VegHist Ep 12: Radicals & Romantics. Bible Christians, Grahamites, and Transcendentalists. With Adam Shprintzen and Derek Antrobus; at Deerfields, Fruitlands, and Salford
In the 1800s, overlapping circles of utopians, mystics, and romantics in both Europe and America develop arguments against meat until “vegetarianism” finally becomes a real movement.
Episode 12: Radicals & Romantics
In the aftermath of the American and French revolutions, the sects and philosophies that embrace a “vegetable diet” multiply – from ecstatic cult to puritan crusades, to utopian community to public-spirited congregation. No longer are they isolated groups – they connect with each other in books, magazines, and letters. Until a single word catches on – “vegetarianism”.
In the United States of America, Ian discovers the the vegetarian sword and shoes of a 1790s “free love” vegetarian sect in a local Massachusetts museum, and visits the failed vegan commune where Louisa May “Little Women” Alcott lived as a child.
And in Salford, NW England, he walks in the footsteps of a nineteenth century vegetarian church, with local historian Derek Antrobus and the vegetarian history specialist Dr Samantha Calvert.
It’s a story that also takes in the French bohemian “cult of the bearded men”, the man who invented the modern idea of Robin Hood, the woman who invented Frankenstein and his creature, Sylvester Graham, and, finally, the creation of modern vegetarianism.
VegHist Ep 10: Revolution. English civil war, diet gurus, and the poetry of Sensibility. With Tristram Stuart and Anita Guerrini; at the Ahmedabad Panjrapole
When printing lets ordinary people access a world of ideas, including Indian vegetarianism, some European radicals and diet gurus begin to oppose meat-eating.
Episode 10: Revolution
In England, the 1600s are a century of revolution. The artisans and yeomanry are picking up books – and the New Model Army is picking up pikes and muskets to turn the world upside down.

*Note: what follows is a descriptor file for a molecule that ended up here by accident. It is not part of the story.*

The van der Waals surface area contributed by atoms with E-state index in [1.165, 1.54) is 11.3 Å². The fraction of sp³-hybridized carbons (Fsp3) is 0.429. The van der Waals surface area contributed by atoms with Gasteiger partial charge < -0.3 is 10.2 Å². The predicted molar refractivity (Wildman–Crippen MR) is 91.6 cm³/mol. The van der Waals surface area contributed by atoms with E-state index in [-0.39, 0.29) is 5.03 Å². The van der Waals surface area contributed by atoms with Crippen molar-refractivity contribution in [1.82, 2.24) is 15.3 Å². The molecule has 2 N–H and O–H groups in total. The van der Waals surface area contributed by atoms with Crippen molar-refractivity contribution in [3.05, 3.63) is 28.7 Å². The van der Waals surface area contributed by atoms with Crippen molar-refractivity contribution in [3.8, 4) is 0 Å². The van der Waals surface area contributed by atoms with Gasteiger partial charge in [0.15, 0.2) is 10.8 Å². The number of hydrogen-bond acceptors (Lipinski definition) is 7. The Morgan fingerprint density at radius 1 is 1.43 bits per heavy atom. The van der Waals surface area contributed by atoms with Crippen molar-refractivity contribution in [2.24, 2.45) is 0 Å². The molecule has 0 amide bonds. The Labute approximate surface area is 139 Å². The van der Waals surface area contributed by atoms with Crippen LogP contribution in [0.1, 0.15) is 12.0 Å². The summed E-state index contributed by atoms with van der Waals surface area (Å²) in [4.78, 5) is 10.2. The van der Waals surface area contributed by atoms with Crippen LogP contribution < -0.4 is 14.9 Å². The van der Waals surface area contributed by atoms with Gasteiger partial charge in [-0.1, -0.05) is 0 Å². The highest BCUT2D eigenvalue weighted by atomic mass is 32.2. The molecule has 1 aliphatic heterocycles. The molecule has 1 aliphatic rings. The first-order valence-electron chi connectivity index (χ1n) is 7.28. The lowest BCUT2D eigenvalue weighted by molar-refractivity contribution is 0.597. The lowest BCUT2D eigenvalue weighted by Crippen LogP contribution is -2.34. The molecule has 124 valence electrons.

Ian meets Dr Ariel Hessayon, a lecturer in the radicals of the English Civil War at a Thameside pub that was there during the 1600s, to discover tabloid scares and firebrand sermons about people who ate only bread, and water and fruit.
In Ahmedabad, India, he visits the kind of animal hospital that astounded European travellers. And he hears from author Tristram Stuart about the impact stories of India had on Europeans, and how they shook Christendom’s moral certainty.
Dr Anita Guerrini researches the first vegetarian diet gurus, whose books about food and medicine interpreted the intellectuals of the Republic of Letters for everyone else. And she tells Ian about the secret religion of Sir Isaac Newton.
Ancient philosophers inspire Renaissance thinkers to challenge the old hierarchy of man over beast.
Episode 9: Renaissance
Old medieval certainties are cracking under the combined assault of new sciences and rediscovered classics. It’s an age when “natural philosophers” combine scientific discovery with philosophical treatises, and when their Republic of Letters transcends political boundaries in the name of free thought.
It’s the age of Descartes, whose mechanical philosophy dismisses animals as “automatons”. But rivals like Gassendi suggest that animals have more in common with humans than he thinks. Ian traces the trail from Paris to the Mughal Court and back to the medical schools of the Enlightenment. He discovers the forgotten story of how Christian mythology, early anatomy, classical thinkers, and Indian medicine came together in respected medical schools that taught students to prescribe a vegetable diet.